Tribe tussles over target range



The Fort Belknap Indian Community in north-central Montana, home to the Assiniboine and Gros Ventre tribes, is split on a proposal that would allow the Montana Air National Guard to drop dummy bombs and fire dummy bullets on tribal trust land. The one-mile-square target area would be in the center of a 15-square-mile buffer zone that also includes state, federal and private lands.

Darrell Martin, tribal liaison between the Department of Defense and the Tribal Council, believes the money and 12 long-term jobs gained from leasing the land would be a much-needed economic boon for the tribes; the Fort Belknap Indian Community suffers from an unemployment rate of more than 70 percent. "We had a lot of community meetings and the outcome showed a wide majority for the project," he says.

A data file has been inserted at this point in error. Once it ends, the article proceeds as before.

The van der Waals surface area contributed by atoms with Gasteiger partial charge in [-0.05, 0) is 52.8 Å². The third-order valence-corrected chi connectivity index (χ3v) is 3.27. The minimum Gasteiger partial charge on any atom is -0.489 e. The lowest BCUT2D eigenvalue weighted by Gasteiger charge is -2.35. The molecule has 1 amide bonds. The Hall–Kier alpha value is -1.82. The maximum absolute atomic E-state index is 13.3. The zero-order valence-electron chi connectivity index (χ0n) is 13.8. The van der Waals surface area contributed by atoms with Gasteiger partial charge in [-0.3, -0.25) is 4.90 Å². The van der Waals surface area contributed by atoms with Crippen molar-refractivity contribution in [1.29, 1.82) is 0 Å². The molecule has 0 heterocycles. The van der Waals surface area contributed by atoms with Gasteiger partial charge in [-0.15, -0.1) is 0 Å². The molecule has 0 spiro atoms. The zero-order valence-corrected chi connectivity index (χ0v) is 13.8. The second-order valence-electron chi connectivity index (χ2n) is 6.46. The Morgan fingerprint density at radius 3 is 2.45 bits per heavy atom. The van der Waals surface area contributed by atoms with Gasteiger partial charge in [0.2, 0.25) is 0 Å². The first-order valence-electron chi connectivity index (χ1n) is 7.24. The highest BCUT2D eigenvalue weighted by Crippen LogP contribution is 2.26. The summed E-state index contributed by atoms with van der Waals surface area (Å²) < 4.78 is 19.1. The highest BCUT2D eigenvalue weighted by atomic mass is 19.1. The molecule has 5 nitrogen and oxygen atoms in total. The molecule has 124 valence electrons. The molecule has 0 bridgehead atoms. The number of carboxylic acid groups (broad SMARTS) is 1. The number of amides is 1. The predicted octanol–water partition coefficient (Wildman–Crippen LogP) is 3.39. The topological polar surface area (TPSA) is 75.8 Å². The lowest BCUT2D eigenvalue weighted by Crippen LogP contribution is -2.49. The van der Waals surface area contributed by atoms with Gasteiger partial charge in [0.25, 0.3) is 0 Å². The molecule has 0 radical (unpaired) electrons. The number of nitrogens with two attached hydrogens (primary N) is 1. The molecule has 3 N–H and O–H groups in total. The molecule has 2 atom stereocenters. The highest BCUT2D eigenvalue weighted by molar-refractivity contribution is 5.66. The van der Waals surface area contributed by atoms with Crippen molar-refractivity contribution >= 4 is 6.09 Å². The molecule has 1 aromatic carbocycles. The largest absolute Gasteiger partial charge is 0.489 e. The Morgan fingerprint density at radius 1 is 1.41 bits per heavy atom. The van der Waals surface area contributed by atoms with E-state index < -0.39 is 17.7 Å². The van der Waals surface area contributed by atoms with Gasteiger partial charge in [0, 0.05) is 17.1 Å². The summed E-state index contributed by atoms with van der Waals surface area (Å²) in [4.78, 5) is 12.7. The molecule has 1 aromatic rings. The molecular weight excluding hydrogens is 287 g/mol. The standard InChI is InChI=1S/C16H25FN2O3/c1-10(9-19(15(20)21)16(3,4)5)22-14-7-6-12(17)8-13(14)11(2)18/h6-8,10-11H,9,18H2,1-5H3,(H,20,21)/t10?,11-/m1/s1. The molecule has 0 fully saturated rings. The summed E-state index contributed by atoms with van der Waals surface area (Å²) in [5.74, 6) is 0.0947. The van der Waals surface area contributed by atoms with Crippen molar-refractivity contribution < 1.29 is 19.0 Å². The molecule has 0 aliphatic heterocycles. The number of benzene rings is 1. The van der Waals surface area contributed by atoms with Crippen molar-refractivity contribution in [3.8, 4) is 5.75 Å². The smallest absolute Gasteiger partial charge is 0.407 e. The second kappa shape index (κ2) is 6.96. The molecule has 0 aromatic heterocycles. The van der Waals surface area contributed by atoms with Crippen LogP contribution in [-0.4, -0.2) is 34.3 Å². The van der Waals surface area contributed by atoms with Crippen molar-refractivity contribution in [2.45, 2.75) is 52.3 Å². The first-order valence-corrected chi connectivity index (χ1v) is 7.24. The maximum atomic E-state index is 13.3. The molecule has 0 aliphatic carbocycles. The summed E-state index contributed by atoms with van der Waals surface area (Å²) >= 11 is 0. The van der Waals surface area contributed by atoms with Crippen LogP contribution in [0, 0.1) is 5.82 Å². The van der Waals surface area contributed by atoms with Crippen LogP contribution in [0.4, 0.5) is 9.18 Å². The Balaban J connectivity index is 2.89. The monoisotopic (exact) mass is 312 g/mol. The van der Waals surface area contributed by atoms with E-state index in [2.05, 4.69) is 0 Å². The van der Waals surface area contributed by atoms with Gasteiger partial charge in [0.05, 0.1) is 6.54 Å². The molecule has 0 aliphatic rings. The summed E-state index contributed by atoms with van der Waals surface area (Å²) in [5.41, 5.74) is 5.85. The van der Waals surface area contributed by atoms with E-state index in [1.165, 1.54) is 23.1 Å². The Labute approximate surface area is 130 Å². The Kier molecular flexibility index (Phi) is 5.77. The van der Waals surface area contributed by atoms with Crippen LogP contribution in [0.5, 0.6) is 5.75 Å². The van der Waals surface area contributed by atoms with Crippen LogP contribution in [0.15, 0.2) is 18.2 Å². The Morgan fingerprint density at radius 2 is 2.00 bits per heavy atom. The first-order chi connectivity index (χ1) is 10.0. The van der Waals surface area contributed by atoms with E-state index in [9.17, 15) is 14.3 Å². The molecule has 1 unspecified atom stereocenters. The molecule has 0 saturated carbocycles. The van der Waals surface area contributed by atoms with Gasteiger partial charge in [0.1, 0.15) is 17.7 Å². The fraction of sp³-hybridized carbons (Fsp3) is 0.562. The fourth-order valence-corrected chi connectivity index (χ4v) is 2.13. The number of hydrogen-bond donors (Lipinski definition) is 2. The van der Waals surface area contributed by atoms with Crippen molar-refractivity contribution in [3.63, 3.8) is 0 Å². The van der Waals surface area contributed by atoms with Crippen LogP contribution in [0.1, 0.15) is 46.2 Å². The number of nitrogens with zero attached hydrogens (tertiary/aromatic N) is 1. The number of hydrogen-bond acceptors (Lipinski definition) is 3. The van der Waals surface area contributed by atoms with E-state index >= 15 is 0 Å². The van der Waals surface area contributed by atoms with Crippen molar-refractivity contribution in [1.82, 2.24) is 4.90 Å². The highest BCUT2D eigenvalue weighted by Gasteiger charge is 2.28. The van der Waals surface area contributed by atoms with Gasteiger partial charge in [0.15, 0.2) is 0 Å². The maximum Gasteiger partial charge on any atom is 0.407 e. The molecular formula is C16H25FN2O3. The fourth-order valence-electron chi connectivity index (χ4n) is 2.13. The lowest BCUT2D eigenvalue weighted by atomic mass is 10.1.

"I don't know who they're kidding," says Ina Nez Perce, manager for the tribe's Environmental Protection Program. She says the public is largely unaware of the project.

Lieutenant Colonel Bill Schulz, pilot for the Montana Air National Guard's 120th fighter wing, says that everything but the one-mile-square target area could still be used for cattle grazing. Because of safety issues, however, traditional subsistence hunting and plant gathering would be prohibited during training.

Schulz says the Guard is also considering two nontribal sites. "If they don't want it, we won't press it," he says.

An environmental impact statement on the target range is due out in July.